Remember when the gig economy was considered a platform for entrepreneurism? It wasn’t that long ago we collectively believed breaking away from the shackles of permanent employment gave people the opportunity to be their own boss and manage their own time; while simultaneously providing business owners more flexibility and employment options.
Now, with stories of worker exploitation and employer prosecution looming large, it’s fascinating we didn’t see the gig economy’s shortcomings earlier.
Allegations of exploitation
Ride-share and delivery drivers are often seen as the face of the gig economy, with workers attracted by a short term solution to earn a few quick dollars. Data shows that this is not a lucrative venture in the long run however. A recent J P Morgan Chase Institute study found delivery drivers’ average income dropped 53% in the last 4 years, on top of a loss of job security and other entitlements.
As the true costs of contract work unfold, workers are increasingly turning to business owners with criticism, and increasingly, official complaints to government bodies.
Game changer for business owners
Business owners who switched to more flexible arrangements with their workers are finding themselves in a difficult position. Not only are they facing less dedicated and committed workers, but a government crackdown last year sent ripples throughout Australia’s gig economy, with many employers concerned about prosecution.
Sham contracting – don’t get caught out
An increasing focus of government regulators is catching out business owners who are ‘sham contracting’, or engaging a permanent employee as a contractor to avoid paying full entitlements.
In June 2018, the Fair Work Ombudsman (FWO) commenced legal action against a food delivery platform for alleged sham contracting. It was claimed they categorised workers as ‘independent contractors’ although their hours and working arrangements were more aligned with that of permanent employees.
As a result, an order for back payment of underpaid wages and superannuation contributions for a number of employees were made. While a successful unfair dismissal case deemed the termination of an employee to be harsh, unjust and unreasonable.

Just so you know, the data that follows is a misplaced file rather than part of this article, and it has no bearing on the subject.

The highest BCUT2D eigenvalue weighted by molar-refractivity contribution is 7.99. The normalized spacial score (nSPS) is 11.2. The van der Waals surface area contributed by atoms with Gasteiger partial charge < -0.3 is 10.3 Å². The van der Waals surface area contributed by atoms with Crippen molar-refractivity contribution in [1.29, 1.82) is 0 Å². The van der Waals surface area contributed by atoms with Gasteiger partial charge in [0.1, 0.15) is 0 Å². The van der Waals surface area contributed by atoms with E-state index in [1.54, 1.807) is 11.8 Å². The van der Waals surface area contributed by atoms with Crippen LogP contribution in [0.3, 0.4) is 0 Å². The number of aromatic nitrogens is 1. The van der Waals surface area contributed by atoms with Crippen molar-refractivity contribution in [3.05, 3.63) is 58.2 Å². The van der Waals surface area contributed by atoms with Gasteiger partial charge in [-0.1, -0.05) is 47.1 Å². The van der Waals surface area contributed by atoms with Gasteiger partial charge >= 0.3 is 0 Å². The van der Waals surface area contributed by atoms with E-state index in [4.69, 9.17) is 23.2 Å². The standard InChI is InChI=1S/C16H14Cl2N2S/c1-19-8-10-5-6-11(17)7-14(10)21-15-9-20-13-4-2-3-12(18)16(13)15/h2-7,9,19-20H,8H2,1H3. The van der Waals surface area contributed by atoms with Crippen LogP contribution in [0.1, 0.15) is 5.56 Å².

Whilst the FWO proceedings are currently on hold, the risk of penalties for several legal contraventions is probable.
More entitlements for casuals
In addition to contractors, a key ruling from last year means some casual workers may now also be entitled to back-paid wages and entitlements if they can demonstrate that their hours were regular and systematic.
In September 2018, the Federal Court ruled in favour of a casual employee to receive paid leave entitlements (WorkPac v Skene). This was despite the employee receiving casual loading on top of their base rate, which is paid to offset entitlements such as paid leave.
Their decision was justified on the basis that the employee (though employed as a ‘casual’) worked in a systematic manner – with regular and predictable hours. The pattern of work was viewed as being consistent with permanent employment rather than casual employment.
A variation to the Fair Work Regulations announced in December 2018 will help offset future claims of this nature, which will no doubt be a relief to many small business owners. But the introduction of Casual Conversion provisions – a new clause inserted into 84 Modern Awards that allows casual employees the right to request full time or part time employment if they have worked certain, regular hours over a 12 month period – means that the nature of hiring and managing casual workers is changing. It’s clear that business owners have a lot to consider.
How does this impact small business owners?
The increased scrutiny around independent contractors and casuals will cause a big shift in short term hiring practices for small business owners – especially with the rulings above setting precedent for other workers in similar employment circumstances.
Employers will need to be alert about their temporary workforces’ hours and work patterns. Particularly for small business owners who often, and without noticing, begin to organically regularise their independent contractors (and casual workers) hours.
Thinking of hiring casuals?
While hiring casuals may be crucial for small business operations, typically during busy periods, employers need to be fully aware of the criteria of the engagement. For instance, what constitutes a casual, and when do they cross the line to permanent employee?
Employsure is the largest provider of workplace relations services in Australia, providing small business owners the right advice, documents, tools and protection to achieve business confidence. https://employsure.com.au/